note: entire contents copyright 2000 by Larry Stark
Scenic Design by Judy Staicer
Lighting Design by Amy Lee
Costume Design by Bob Pagliarulo
Fight Director David Wood
Sound by Robert Zawistowski
Stage Manager Jessica Martin
The Amanuensis/Geronte..........Brian Abascal
Alcandre.......................Maureen Tannian Butler
Perlibo/Adraste/Prince Florilame....David Wood
As I sauntered to the subway after the show tonight, I looked up to see I. M. Pei's Hancock Tower --- the most beautiful piece of sculpture in Boston --- so swathed in mists it was an irregular ladder of lights into an uncertain heaven. It was as if the boiling ankle-deep clouds through which we had waded toward the lobby at the intermission of "The Illusion" had seeped out, softening reality itself into some subtler, realer illusion of truth.
Such is the enjoyable, chucklingly magical spell that Tony Kushner, Director Kimberly Faris and The Stagedoor Theatre Company weave in their recreation of Pierre Corneille's "l'Illusion Comique"
The illusion starts with Scenic Designer Judy Staicer's stalagtitic columns, like enormous mounds of spent candle-wax, making a cavern of illusions for the sorcerer Alcandre (Maureen Tannian Butler), into which strides Jim Robinson's old lawyer Pridament, intent on learning the fate of a wildly exuberant son he forced to flee, long before his dad's hair and beard were grizzled grey. This antique Frenchman first meets the sorcerer's servant (Brian Abascal), rendered tongueless and earless by the sorcerer's red-hot needles and razors. Yet, I insist, this begins a rollickingly good comedy with surprise after surprise exploding out of the engrossing story. (But remember: they do not call this play "The Illusion" for nothing!)
Kushner and the Company put the magic back into theater, as a mystically robed and hatted Alcandre, at the wave of a hand, calls up scenes the son has played into reality for his father to watch and to comment upon. She seeks, at last, a single tear of remorse from the coldly unfilial lawyer --- who admits to interest in his son because heart twinges suggest he life is near an end.
Bob Pagliarulo's costumes are all extremely theatrical --- pointedly so, though I cannot reveal why. (The play is filled with unnoticed hints that explode delightfully later on.)They suggest the age of Moliere, as does the style of these four enactments which ripple with brilliant word-play and deliciously ironic turns. There are four scenes, in which the names of characters change, but their relationships survive intact:
In the first the son (Newell Young) loves, woos, and eventually wins his lady (Jenne Gooding), partly with the connivance of her deliciously tempting maid (Kate Clarke). Of course there's a rival (David Wood) --- there is Always a rival, the play insists --- but he's no match for true love. Here the delight is in the by-play wherein the swain utters cloudy romanticism to win a contrary maiden already actually won but reluctant to admit it, while the crafty, witty maid plays with both sides in the passion.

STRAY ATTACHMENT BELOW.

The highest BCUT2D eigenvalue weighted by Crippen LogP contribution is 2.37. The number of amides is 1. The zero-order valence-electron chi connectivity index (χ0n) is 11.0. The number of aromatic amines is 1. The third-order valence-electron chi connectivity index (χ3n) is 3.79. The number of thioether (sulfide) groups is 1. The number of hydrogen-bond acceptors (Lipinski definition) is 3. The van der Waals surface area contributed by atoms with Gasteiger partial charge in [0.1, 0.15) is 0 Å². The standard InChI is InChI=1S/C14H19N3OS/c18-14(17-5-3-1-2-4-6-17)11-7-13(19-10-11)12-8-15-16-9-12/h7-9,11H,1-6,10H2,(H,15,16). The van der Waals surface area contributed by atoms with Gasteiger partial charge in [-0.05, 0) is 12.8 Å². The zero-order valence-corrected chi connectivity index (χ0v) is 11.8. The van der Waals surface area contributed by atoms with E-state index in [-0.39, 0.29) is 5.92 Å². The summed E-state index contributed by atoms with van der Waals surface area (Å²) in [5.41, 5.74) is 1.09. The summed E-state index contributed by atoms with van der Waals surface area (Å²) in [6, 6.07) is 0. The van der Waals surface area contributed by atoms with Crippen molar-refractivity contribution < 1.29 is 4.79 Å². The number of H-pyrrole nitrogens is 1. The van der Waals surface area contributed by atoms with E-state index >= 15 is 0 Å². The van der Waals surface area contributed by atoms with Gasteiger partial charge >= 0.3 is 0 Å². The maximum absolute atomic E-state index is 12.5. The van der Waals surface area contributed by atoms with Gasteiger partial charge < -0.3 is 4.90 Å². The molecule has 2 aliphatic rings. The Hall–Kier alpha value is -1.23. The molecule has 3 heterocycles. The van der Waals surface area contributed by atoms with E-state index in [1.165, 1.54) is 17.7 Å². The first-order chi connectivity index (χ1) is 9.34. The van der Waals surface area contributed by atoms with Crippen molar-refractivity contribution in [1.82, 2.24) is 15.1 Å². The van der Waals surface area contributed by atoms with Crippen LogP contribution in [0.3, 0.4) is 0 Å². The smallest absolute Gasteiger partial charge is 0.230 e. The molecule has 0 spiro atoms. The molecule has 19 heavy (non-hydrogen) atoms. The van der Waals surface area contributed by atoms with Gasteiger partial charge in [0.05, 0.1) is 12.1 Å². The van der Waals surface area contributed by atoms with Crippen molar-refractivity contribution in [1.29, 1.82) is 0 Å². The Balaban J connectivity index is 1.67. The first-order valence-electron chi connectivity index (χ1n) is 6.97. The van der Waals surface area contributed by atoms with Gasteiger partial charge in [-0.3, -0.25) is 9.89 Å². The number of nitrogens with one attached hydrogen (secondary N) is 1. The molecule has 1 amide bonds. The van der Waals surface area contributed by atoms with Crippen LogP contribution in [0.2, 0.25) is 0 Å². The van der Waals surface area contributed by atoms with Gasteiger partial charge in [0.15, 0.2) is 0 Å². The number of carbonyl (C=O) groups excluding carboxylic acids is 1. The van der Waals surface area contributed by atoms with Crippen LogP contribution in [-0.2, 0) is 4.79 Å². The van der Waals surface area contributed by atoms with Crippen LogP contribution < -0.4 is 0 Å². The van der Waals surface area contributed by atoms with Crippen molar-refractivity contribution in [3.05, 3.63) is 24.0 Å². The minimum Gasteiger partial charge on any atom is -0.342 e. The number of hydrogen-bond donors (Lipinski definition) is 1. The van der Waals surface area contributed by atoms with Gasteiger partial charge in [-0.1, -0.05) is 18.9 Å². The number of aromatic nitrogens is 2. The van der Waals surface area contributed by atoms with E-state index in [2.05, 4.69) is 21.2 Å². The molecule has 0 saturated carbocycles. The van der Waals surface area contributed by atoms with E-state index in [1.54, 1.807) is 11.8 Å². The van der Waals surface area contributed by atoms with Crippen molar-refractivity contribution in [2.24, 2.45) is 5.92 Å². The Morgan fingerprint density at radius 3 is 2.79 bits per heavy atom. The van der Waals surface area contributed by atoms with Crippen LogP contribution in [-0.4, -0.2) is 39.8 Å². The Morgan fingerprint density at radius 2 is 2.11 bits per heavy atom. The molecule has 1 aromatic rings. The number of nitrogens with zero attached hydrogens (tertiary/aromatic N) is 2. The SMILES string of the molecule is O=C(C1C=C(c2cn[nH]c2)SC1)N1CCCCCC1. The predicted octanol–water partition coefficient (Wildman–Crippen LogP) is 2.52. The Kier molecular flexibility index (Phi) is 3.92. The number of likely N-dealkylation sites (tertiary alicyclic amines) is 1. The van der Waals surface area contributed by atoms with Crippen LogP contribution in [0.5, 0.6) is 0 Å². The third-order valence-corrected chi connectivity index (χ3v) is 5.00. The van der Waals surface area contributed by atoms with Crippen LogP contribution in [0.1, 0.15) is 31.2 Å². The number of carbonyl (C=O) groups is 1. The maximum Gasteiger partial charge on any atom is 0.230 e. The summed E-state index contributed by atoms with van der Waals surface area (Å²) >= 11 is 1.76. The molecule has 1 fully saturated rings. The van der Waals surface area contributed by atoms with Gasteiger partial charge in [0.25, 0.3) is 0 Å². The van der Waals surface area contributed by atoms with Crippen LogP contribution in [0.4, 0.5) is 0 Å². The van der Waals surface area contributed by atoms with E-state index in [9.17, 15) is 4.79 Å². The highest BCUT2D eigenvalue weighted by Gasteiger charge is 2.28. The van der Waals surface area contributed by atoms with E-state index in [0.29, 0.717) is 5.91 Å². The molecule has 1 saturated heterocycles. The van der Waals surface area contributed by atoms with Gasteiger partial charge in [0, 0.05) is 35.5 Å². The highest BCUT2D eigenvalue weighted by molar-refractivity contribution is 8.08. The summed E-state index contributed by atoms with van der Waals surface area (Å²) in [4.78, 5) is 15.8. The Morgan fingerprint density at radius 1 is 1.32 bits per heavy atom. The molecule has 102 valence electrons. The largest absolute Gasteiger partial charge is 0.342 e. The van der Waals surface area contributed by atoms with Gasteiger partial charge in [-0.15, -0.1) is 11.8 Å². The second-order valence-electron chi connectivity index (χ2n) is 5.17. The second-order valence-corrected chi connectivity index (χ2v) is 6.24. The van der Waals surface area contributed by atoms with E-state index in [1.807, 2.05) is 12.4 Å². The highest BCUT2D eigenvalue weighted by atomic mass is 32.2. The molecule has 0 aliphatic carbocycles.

Then things grow more complicated. In part two, the son is in thrall to a fantastic (Derry Woodhouse) whose enormous bombastic hyperbolies of war and love must be heard to be....well, understood, though not believed. (He faints at one point, and the son insists "No matter. He's just been overcome by prolixity!") But though the servant-son woos a rich maiden, he really loves (and beds) her frustrated maid. Here the rival is the haughty winner, contracted with an off-stage father to marry a wife who would rather die than consummate. The set-piece set-to here is a duel choreographed by David Woods himself (playing the rival) --- rapiers and poniards, as most duels in "Hamlet" are staged --- that has the flash and bite of true fencing despite the ornate guards and handles of the stage-swords. It ends with the son in jail, to be beheaded as a common murderer --- and interrupted only by an intermission.
Part three continues the tale, with the penniless maid turning tables, forcing her faithless lover into marriage with a now penniless "love" while accepting her fortune in exchange for saving her insincere suitor. Then at this point scene shifts again, as the playwright digs deeper into the matter of his play. The hapless maiden grapples with her father (Brian Abascal in a role change) over whether he can both love his daughter and yet condemn her to a loveless marriage.
The final tableau shows the son again the thrall of a prince, seducing his princess. Obviously, as the commentators suggest, Pridament's son --- whatever his real name --- has undergone a kind of character decay, scene for scene, while he has grown more complicated as a personage. What is a father to think? What is an audience?
For more, you must get to The BCA before this lovely play closes on the 27th. There Is more --- in particular a wondrous speech from Alcandre about the glorious pre-eminence of love in the real world as well as in the theater, and a madman beginning his journey to, I swear, the airless desert Sea of Tranquility on the full moon.
You doubt me?
You'll just have to go, and see it for yourself.